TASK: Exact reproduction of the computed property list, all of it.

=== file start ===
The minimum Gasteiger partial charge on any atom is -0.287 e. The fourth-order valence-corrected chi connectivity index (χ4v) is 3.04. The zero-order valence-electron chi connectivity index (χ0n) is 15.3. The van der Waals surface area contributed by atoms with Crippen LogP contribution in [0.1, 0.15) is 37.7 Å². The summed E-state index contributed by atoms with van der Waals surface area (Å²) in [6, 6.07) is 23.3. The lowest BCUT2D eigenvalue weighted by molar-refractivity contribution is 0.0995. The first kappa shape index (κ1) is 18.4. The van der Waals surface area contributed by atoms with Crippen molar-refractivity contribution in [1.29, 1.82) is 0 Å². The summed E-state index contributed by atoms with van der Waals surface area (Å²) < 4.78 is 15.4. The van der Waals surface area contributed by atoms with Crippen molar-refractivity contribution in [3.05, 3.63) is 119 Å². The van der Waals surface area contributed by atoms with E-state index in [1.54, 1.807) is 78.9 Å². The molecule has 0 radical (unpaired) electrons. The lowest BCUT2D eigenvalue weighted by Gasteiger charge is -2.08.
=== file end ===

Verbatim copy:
The minimum Gasteiger partial charge on any atom is -0.287 e. The fourth-order valence-corrected chi connectivity index (χ4v) is 3.04. The zero-order valence-electron chi connectivity index (χ0n) is 15.3. The van der Waals surface area contributed by atoms with Crippen LogP contribution in [0.1, 0.15) is 37.7 Å². The summed E-state index contributed by atoms with van der Waals surface area (Å²) in [6, 6.07) is 23.3. The lowest BCUT2D eigenvalue weighted by molar-refractivity contribution is 0.0995. The first kappa shape index (κ1) is 18.4. The van der Waals surface area contributed by atoms with Crippen molar-refractivity contribution in [1.29, 1.82) is 0 Å². The summed E-state index contributed by atoms with van der Waals surface area (Å²) < 4.78 is 15.4. The van der Waals surface area contributed by atoms with Crippen molar-refractivity contribution in [3.05, 3.63) is 119 Å². The van der Waals surface area contributed by atoms with E-state index in [1.54, 1.807) is 78.9 Å². The molecule has 0 radical (unpaired) electrons. The lowest BCUT2D eigenvalue weighted by Gasteiger charge is -2.08.